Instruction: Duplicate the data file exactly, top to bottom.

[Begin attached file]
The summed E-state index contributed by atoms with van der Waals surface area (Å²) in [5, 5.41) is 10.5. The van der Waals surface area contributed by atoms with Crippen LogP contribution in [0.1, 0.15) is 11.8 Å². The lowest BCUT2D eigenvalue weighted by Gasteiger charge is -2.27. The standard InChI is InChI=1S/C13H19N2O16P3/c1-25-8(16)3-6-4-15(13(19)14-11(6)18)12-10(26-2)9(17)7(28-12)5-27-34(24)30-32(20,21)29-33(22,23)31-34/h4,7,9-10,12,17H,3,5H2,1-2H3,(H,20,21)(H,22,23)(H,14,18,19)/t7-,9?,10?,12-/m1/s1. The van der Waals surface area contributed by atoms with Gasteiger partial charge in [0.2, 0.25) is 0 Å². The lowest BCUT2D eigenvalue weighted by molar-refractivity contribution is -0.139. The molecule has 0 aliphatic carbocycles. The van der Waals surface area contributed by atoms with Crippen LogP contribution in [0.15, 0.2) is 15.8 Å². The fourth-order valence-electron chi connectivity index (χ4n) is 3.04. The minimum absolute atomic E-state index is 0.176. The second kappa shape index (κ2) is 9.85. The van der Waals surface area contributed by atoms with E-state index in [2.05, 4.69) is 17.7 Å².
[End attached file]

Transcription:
The summed E-state index contributed by atoms with van der Waals surface area (Å²) in [5, 5.41) is 10.5. The van der Waals surface area contributed by atoms with Crippen LogP contribution in [0.1, 0.15) is 11.8 Å². The lowest BCUT2D eigenvalue weighted by Gasteiger charge is -2.27. The standard InChI is InChI=1S/C13H19N2O16P3/c1-25-8(16)3-6-4-15(13(19)14-11(6)18)12-10(26-2)9(17)7(28-12)5-27-34(24)30-32(20,21)29-33(22,23)31-34/h4,7,9-10,12,17H,3,5H2,1-2H3,(H,20,21)(H,22,23)(H,14,18,19)/t7-,9?,10?,12-/m1/s1. The van der Waals surface area contributed by atoms with Gasteiger partial charge in [0.2, 0.25) is 0 Å². The lowest BCUT2D eigenvalue weighted by molar-refractivity contribution is -0.139. The molecule has 0 aliphatic carbocycles. The van der Waals surface area contributed by atoms with Crippen LogP contribution in [0.15, 0.2) is 15.8 Å². The fourth-order valence-electron chi connectivity index (χ4n) is 3.04. The minimum absolute atomic E-state index is 0.176. The second kappa shape index (κ2) is 9.85. The van der Waals surface area contributed by atoms with E-state index in [2.05, 4.69) is 17.7 Å².